Economist suggests independent Scotland would have failed in banking crisis

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By Andrea McCallum

A TOP UK economist has claimed that banks would have failed during the banking crisis if Scotland was an independent nation.

John Kay, a member of the Scottish government’s Council of Economic Advisors, said Scotland would not have survived the bail-outs of RBS and Lloyds.

Kay is due to discuss the ideal solutions to the banking crisis to the David Hume Institute in Edinburgh on Tuesday.

He said: “The balance sheet of RBS is so large that it would have been a mistake for an independent Scottish government to take on this liability.

“It could not have sustained something of that magnitude,”

Mr Kay believes the ideal solution to the banking crisis would have been for the UK or Scottish government to take control of the retail side of the banks – and their wholesale operations.

The structure would allow government directors to control the company until it stabilised.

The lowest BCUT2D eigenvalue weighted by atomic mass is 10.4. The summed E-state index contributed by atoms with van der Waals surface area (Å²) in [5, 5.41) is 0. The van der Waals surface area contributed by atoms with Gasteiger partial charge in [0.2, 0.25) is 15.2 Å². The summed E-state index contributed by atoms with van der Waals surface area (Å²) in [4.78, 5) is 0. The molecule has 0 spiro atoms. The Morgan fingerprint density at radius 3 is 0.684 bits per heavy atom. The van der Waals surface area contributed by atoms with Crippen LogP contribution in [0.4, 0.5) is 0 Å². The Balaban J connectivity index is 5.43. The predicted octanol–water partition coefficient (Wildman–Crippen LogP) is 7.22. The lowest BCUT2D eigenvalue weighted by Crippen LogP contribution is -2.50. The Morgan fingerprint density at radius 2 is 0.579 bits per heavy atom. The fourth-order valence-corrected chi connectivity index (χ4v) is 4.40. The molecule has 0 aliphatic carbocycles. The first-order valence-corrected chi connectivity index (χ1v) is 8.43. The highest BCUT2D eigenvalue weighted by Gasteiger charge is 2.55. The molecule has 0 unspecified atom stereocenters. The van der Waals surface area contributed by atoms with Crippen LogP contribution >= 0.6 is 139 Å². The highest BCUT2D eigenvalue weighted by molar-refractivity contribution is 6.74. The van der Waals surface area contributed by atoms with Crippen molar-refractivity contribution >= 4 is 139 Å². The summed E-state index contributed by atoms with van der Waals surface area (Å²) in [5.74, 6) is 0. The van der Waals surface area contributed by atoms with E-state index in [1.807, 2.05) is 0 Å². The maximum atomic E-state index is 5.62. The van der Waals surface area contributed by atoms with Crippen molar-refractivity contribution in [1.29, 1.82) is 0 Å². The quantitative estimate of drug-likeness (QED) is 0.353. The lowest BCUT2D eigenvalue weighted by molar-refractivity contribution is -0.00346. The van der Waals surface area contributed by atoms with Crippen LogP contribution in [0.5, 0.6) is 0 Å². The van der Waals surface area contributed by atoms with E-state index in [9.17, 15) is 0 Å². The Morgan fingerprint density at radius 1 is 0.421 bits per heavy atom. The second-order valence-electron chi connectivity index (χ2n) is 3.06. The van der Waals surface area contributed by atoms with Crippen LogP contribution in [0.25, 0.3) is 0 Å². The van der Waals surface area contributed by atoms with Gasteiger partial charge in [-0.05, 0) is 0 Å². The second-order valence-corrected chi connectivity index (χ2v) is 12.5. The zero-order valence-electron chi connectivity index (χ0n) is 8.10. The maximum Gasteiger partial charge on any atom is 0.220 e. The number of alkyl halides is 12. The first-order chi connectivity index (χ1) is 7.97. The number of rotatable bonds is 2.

He added: “It would have been ideal if there had been a legislative framework to make that possible.”

A Scottish Government spokesman pointed to the chancellor’s revised cost of the UK banking bail-out of £10 billion.

He said: “At the same time, the most recent pre-budget report has increased the Treasury’s estimate of North sea oil and gas revenues to £50 billion over the next six years – more than in the last six years.

“There are plenty of examples of independent countries of a similar size to Scotland who have managed their finances sensibly and prudently over a number of years and were able to use their position of strength to stabilise their economics.”

The talk will be chaired by Professor Donald Macrae, the chief economist at Lloyds TSB Scotland.

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